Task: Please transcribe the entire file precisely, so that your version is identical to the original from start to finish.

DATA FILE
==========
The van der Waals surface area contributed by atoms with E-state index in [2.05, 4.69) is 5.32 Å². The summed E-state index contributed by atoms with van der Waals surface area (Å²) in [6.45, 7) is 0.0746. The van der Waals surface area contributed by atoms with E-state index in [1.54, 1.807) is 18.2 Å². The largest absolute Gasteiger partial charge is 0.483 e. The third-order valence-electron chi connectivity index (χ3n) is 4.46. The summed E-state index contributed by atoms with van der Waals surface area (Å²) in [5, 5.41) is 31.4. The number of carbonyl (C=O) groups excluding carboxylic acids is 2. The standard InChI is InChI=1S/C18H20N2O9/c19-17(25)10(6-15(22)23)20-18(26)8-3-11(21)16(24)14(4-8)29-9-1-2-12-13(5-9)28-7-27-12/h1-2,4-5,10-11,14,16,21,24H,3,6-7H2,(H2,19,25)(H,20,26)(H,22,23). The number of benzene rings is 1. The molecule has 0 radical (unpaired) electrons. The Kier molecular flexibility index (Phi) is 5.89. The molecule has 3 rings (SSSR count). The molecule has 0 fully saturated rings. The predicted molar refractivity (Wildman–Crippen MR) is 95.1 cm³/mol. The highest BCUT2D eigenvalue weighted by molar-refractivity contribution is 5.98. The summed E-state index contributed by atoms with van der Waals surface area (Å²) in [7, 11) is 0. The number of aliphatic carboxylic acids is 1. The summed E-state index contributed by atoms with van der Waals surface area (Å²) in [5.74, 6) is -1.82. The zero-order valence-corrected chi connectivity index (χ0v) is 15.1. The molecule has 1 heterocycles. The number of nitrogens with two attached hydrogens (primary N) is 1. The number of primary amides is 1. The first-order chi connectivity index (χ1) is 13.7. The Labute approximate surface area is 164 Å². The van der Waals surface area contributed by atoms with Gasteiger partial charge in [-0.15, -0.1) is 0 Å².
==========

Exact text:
The van der Waals surface area contributed by atoms with E-state index in [2.05, 4.69) is 5.32 Å². The summed E-state index contributed by atoms with van der Waals surface area (Å²) in [6.45, 7) is 0.0746. The van der Waals surface area contributed by atoms with E-state index in [1.54, 1.807) is 18.2 Å². The largest absolute Gasteiger partial charge is 0.483 e. The third-order valence-electron chi connectivity index (χ3n) is 4.46. The summed E-state index contributed by atoms with van der Waals surface area (Å²) in [5, 5.41) is 31.4. The number of carbonyl (C=O) groups excluding carboxylic acids is 2. The standard InChI is InChI=1S/C18H20N2O9/c19-17(25)10(6-15(22)23)20-18(26)8-3-11(21)16(24)14(4-8)29-9-1-2-12-13(5-9)28-7-27-12/h1-2,4-5,10-11,14,16,21,24H,3,6-7H2,(H2,19,25)(H,20,26)(H,22,23). The number of benzene rings is 1. The molecule has 0 radical (unpaired) electrons. The Kier molecular flexibility index (Phi) is 5.89. The molecule has 3 rings (SSSR count). The molecule has 0 fully saturated rings. The predicted molar refractivity (Wildman–Crippen MR) is 95.1 cm³/mol. The highest BCUT2D eigenvalue weighted by molar-refractivity contribution is 5.98. The summed E-state index contributed by atoms with van der Waals surface area (Å²) in [7, 11) is 0. The number of aliphatic carboxylic acids is 1. The summed E-state index contributed by atoms with van der Waals surface area (Å²) in [5.74, 6) is -1.82. The zero-order valence-corrected chi connectivity index (χ0v) is 15.1. The molecule has 1 heterocycles. The number of nitrogens with two attached hydrogens (primary N) is 1. The number of primary amides is 1. The first-order chi connectivity index (χ1) is 13.7. The Labute approximate surface area is 164 Å². The van der Waals surface area contributed by atoms with Gasteiger partial charge in [-0.15, -0.1) is 0 Å².